A Witness to History
When acclaimed Washington Post writer Wil Haygood had an early hunch that Obama would win the 2008 election, he thought he'd highlight the singular moment by exploring the life of someone who had come of age when segregation was so embedded in the culture as to make the very thought of a black president inconceivable. He struck gold when he tracked down Eugene Allen, a butler who had served eight presidents, from Harry Truman to Ronald Reagan.
Forest Whitaker narrates the story of this remarkable man who, while serving tea and supervising buffets, was also a witness to history as decisions about America's most momentous events were being made.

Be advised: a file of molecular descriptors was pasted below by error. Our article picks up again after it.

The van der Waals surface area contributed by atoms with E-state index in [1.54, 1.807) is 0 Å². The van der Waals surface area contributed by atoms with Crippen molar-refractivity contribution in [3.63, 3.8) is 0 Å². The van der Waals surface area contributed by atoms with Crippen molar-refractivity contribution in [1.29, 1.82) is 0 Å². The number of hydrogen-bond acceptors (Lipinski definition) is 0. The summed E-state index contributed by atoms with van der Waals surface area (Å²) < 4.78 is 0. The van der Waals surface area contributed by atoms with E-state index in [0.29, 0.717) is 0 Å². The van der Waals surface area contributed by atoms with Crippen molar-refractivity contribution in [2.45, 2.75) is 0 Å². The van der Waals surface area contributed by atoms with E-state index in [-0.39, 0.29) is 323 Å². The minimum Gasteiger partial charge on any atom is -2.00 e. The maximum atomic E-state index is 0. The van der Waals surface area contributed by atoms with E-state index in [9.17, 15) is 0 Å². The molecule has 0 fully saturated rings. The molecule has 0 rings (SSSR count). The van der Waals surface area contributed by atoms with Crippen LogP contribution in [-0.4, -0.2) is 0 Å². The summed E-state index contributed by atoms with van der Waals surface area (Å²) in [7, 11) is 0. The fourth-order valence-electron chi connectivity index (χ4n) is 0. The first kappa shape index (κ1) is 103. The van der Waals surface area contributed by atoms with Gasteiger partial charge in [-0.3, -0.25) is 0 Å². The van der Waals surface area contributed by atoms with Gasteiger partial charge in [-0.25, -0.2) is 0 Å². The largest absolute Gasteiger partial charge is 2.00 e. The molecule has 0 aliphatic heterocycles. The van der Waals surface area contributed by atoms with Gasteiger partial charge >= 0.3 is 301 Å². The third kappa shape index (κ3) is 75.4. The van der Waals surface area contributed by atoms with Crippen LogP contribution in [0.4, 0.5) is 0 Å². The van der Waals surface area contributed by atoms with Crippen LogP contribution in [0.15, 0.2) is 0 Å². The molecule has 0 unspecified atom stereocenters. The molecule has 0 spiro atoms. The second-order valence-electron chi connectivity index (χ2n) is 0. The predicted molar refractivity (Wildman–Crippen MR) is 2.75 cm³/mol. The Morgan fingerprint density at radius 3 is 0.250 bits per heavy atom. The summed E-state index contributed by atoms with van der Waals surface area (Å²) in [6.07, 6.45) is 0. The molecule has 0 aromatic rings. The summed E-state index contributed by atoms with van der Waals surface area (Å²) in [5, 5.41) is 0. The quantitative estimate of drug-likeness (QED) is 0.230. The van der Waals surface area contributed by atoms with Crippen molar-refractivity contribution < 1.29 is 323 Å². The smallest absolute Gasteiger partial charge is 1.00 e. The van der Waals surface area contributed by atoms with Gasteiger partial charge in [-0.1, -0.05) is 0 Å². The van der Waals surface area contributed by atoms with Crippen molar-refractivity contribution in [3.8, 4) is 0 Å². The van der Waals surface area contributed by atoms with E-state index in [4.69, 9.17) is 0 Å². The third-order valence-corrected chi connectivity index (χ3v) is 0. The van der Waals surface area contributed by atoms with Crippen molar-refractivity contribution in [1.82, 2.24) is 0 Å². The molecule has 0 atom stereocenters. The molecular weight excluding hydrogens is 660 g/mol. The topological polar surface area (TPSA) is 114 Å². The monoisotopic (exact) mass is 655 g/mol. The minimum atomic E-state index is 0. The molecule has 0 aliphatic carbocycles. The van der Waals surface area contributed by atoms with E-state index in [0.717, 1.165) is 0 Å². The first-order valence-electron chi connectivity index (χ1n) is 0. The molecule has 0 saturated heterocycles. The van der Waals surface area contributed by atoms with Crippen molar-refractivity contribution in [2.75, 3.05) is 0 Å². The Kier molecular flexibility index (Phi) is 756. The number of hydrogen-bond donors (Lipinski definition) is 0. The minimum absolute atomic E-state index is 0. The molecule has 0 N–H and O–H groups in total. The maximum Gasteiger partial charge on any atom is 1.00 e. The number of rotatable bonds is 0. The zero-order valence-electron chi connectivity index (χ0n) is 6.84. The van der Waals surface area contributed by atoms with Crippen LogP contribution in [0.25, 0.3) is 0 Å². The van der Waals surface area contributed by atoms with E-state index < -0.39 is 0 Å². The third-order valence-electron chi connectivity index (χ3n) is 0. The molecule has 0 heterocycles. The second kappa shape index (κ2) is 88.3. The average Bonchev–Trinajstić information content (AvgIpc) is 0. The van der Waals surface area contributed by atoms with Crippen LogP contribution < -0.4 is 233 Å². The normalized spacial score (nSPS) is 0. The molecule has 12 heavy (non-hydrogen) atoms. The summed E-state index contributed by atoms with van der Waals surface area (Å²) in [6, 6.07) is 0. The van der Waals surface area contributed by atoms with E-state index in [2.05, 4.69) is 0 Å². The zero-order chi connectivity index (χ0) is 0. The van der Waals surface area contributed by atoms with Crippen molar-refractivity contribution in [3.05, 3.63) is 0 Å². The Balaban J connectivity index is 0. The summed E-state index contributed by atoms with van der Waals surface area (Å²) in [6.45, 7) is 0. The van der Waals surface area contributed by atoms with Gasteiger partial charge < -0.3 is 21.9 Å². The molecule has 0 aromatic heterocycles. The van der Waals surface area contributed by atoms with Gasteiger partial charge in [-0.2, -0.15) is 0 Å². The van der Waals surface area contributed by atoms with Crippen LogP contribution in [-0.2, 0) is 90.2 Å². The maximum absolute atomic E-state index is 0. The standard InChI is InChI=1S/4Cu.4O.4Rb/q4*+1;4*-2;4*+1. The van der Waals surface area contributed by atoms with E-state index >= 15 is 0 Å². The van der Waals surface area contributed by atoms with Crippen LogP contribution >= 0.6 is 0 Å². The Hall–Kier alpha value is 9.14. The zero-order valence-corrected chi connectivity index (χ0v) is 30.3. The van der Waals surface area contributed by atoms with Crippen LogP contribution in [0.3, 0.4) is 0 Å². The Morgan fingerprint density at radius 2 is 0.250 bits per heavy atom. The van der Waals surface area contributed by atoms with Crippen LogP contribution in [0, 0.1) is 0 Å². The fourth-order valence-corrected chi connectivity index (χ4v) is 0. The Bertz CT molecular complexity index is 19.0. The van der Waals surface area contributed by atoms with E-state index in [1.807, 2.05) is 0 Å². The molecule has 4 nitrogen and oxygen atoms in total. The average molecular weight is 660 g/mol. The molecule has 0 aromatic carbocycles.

With a foreword by the Academy Award-nominated director Lee Daniels, The Butler also includes Wil Haygood's essay exploring the history of black images on celluloid and in Hollywood, read here by David Oyelowo and Oprah Winfrey.
Read an Excerpt
He was out there somewhere. By now he’d be an old man. He had worked “decades” in the White House. Maybe he had passed away virtually alone, and there had been only a wisp of an obituary notice. But no one could confirm if that were so. Maybe I was looking for a ghost. Actually, I was looking for a butler. I couldn’t stop looking.
Yes, a butler.
It is such an old-fashioned and anachronistic term: the butler. Someone who serves people, who sees but doesn’t see; someone who can read the moods of the people he serves.... see more